Sunday, March 4, 2012

Heavenly Conversation: St. Francis de Sales

The source of the following excerpt is: The Sermons of St. Francis de Sales for Lent

This particular passage is from the saint’s sermon for the second Sunday of Lent, on “Eternal Happiness”. It comes from the middle of the sermon; I was quite taken with the description of the heavenly conversation enjoyed by the saints.

Let me remark first of all that in eternal felicity we will know each other, since in this little spark of it which the Savior gave to His Apostles He willed that they recognize Moses and Elias, whom they had never seen. If this is true, O my God, what contentment will we receive in seeing again those whom we have so dearly loved in this life! Yes, we will even know the new Christians who are only now being converted to our holy Faith in the Indies, Japan, and the Antipodes. The good friendships of this life will continue eternally in the other. We will love each person with a special love, but these particular friendships will not cause partiality because all our affections will draw their strength from the charity of God which, ordering them all will make us love each of the blessed with that eternal love with which we are loved by the Divine Majesty.

O God! What consolation we will have in these heavenly conversations with each other. There our good angels will give us greater joy than we can imagine when we recognize them and they speak to us so lovingly of the care they had for our salvation during our mortal life, reminding us of the holy inspirations they gave us, as a sacred milk which they drew from the breast of the Divine Goodness, to attract us to seek the incomparable sweetness we now enjoy. “Do you remember,” they will say, “the inspiration I gave you at such a time, in reading that book, or in listening to that sermon, or in looking at that image?” For example, St. Mary of Egypt’s good angel will remind her of the inspiration which converted her to Our Lord and which was the foundation of her heavenly destiny. O God! Will not our hearts melt with indescribable delight in hearing these words?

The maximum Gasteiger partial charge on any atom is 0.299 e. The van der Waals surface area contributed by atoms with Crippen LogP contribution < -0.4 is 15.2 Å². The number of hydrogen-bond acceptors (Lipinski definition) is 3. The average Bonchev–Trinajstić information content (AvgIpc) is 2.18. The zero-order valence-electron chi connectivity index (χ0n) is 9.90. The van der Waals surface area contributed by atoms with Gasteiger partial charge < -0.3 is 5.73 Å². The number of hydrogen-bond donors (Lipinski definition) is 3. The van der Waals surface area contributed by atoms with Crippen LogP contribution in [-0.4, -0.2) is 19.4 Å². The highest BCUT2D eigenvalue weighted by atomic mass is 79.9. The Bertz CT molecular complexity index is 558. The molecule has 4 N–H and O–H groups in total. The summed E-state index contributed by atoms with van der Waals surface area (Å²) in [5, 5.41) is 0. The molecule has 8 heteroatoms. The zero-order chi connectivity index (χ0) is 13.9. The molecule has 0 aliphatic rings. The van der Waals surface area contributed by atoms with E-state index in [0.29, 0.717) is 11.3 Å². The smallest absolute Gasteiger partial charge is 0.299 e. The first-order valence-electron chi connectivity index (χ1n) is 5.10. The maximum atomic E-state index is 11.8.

Each of the saints will have a special conversation according to his rank and dignity. One day our glorious Father, St. Augustine (of whom I speak, since I know it pleases you), {6} had a desire to see triumphant Rome, the glorious St. Paul preaching, and Our Lord among the people curing the sick and working miracles. Oh, my dear souls, what consolation this great saint now has in contemplating the heavenly Jerusalem in its triumph, the great Apostle Paul (I do not say great in body for he was small, but great in eloquence and sanctity) preaching and intoning those praises he will give throughout eternity to the Divine Majesty in glory! But what incomparable consolation for St. Augustine to see Our Lord work the perpetual miracle of the blessed felicity which His death has acquired for us! Imagine the divine conversation these two saints might have with each other, with St. Paul saying to St. Augustine: “My dear Brother, do you not recall that in reading my epistle [Rom. 13:12-14] you were touched by an inspiration which moved you to be converted, an inspiration which I had obtained for you from the divine mercy of our good God by the prayer I offered for you at the very moment you were reading what I had written?” Will not this, dear Sisters, bring an incomparable sweetness to our holy Father’s heart?